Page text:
More’s the point, his FCC licensing threat is an empty bluff. Networks don’t have FCC licenses – only local affiliate stations do – and courts would almost certainly block any FCC license action that smacked of silencing the God-King’s critics.

That’s good news for the First Amendment, but it may be bad news for North Korea … because Vanity Fair’s Gabriel Sherman reports that the God-King is increasingly enraged that he can’t get what he wants:

In recent days, I spoke with a half dozen prominent Republicans and Trump advisers, and they all describe a White House in crisis as advisers struggle to contain a president who seems to be increasingly unfocused and consumed by dark moods. Trump’s ire is being fueled by his stalled legislative agenda and, to a surprising degree, by his decision last month to back the losing candidate Luther Strange in the Alabama Republican primary. “Alabama was a huge blow to his psyche,” a person close to Trump said. “He saw the cult of personality was broken.”

Instead, he’s been reduced to ginning up right-wing fury:

A common Trump tactic is to take something nonpolitical, or not always obviously political (like the NFL) and use it to turn people against another. This isn’t to say there’s nothing worth debating or caring about in the NFL protests. Trump just amps up the temperature in a way that’s sure to pit people against one another.

As Yale professor Dan Kahan puts it, Donald Trump is a “toxic meme” generator.

Toxic memes are stories or ideas “that are predictively likely to trigger the sense that it is us against them,” Kahan explained earlier this year at a scientific conference. “The special danger of Donald Trump,” he said, “is that he can drag issues across this line. He’s the president of the United States. He’s going to get publicity for these kinds of statements, ones that he knows will end up dividing people.”

He puts the “bully” in “bully pulpit,” as Newsweek’s Alexander Nazaryan explains:

“Bully pulpit” is one of those deceptive phrases that mean the exact opposite of what they seem to. It was coined by Theodore Roosevelt in reference to the presidency, but he was using bully as an adjective, signifying “the national platform the presidency provides to shape public sentiment and mobilize action,” as historian Doris Kearns Goodwin has written. A progressive reformer, Roosevelt employed his bully pulpit to carve national parks out of the industrializing landscape, curb corporate power and protect the public welfare by creating agencies like the Food and Drug Administration.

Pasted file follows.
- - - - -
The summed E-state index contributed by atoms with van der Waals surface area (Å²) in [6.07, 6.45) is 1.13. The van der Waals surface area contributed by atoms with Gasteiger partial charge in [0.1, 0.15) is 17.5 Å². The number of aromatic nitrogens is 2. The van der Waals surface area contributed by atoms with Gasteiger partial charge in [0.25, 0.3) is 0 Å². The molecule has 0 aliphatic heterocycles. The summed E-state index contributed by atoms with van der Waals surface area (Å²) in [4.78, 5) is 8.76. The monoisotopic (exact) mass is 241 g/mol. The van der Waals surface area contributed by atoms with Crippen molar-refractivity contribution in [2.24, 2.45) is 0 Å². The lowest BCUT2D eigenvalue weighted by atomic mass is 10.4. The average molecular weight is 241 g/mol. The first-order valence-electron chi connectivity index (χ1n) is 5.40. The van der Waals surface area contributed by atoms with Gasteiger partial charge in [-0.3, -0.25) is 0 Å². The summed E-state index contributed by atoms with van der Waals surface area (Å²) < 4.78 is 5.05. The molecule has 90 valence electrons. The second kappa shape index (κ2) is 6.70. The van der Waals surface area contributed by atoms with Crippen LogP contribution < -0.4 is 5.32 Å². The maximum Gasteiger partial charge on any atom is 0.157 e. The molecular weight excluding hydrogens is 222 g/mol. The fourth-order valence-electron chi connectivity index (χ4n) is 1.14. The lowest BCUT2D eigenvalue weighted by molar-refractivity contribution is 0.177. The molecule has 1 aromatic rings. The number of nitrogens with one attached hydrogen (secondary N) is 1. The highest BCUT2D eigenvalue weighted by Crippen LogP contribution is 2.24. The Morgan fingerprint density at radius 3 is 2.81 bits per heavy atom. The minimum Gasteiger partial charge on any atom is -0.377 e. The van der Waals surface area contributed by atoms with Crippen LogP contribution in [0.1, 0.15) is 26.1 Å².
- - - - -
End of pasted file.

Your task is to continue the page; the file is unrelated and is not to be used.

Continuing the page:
The meanings of words can change, though. President Donald Trump uses the same bully pulpit as Roosevelt, except in his case bully is a noun signifying a person who intimidates and threatens others, perhaps even commits violence against them. His is a pulpit to turn enemies into a bloody pulp.

But, Nazaryan observes, that’s quickly wearing thin:

Indeed, Trump has managed something remarkable, if inadvertent. “I say it is time for us to come together as one united people,” he said in his victory speech on November 9. The American people are not united quite yet, but with each passing week of the Trump presidency, we seem to be realizing that the cliché about what unites us being greater than what divides us is thrillingly, improbably true.

That’s because there’s something the bullying guidelines won’t say, perhaps because they are, as Trump would have it, politically correct. And it is this: Nobody likes a bully. Bullies upset the social order, whether of a federal government or a fourth-grade classroom. They cause anxiety, even to those who may not be their direct victims.

And though their antics may amuse, disgust and dismay are never far behind. Trump may have ushered in a “new normal,” but he has also reminded us how much we miss the old normal, when a petulant bully wasn’t lording it over the vast and wonderful playground called America.

In case after case, domestically, the God-King’s bullying hasn’t worked. So maybe his Twitter tantrums about North Korea are simply a case of ‘There has to be someone I can push around!’

Now senators like Chris Murphy and Bob Corker and scolding him for that too, and that raises the disturbing possibility that he may start a war to defy them and everyone else who’s told him “No!” over the past 10 months. Not as a misplayed Nixonian gambit, and not because he thinks war is the last, best alternative to a nuclear-armed North Korea …

… but simply to demonstrate his power.

And that’s truly worrying.

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Photo Credit: David Becker (Getty Images)

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Good day and good nuts